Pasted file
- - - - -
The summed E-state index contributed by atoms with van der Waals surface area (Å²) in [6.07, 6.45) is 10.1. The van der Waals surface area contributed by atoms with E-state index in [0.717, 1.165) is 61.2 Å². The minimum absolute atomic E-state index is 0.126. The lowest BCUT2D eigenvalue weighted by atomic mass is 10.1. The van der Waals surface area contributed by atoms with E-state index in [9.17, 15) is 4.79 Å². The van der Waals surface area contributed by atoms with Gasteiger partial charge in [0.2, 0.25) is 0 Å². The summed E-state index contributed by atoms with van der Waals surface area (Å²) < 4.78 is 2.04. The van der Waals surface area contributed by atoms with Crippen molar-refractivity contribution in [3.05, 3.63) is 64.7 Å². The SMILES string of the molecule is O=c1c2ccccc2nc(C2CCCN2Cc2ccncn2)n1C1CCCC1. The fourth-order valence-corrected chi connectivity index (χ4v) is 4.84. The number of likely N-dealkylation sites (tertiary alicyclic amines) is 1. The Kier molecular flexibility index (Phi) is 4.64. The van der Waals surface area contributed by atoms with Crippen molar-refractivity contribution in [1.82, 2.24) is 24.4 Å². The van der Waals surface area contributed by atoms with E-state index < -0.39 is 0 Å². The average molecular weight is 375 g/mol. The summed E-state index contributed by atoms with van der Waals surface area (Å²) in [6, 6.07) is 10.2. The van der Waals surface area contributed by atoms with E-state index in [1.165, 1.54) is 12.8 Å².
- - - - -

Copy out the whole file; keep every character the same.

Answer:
The summed E-state index contributed by atoms with van der Waals surface area (Å²) in [6.07, 6.45) is 10.1. The van der Waals surface area contributed by atoms with E-state index in [0.717, 1.165) is 61.2 Å². The minimum absolute atomic E-state index is 0.126. The lowest BCUT2D eigenvalue weighted by atomic mass is 10.1. The van der Waals surface area contributed by atoms with E-state index in [9.17, 15) is 4.79 Å². The van der Waals surface area contributed by atoms with Gasteiger partial charge in [0.2, 0.25) is 0 Å². The summed E-state index contributed by atoms with van der Waals surface area (Å²) < 4.78 is 2.04. The van der Waals surface area contributed by atoms with Crippen molar-refractivity contribution in [3.05, 3.63) is 64.7 Å². The SMILES string of the molecule is O=c1c2ccccc2nc(C2CCCN2Cc2ccncn2)n1C1CCCC1. The fourth-order valence-corrected chi connectivity index (χ4v) is 4.84. The number of likely N-dealkylation sites (tertiary alicyclic amines) is 1. The Kier molecular flexibility index (Phi) is 4.64. The van der Waals surface area contributed by atoms with Crippen molar-refractivity contribution in [1.82, 2.24) is 24.4 Å². The van der Waals surface area contributed by atoms with E-state index < -0.39 is 0 Å². The average molecular weight is 375 g/mol. The summed E-state index contributed by atoms with van der Waals surface area (Å²) in [6, 6.07) is 10.2. The van der Waals surface area contributed by atoms with E-state index in [1.165, 1.54) is 12.8 Å².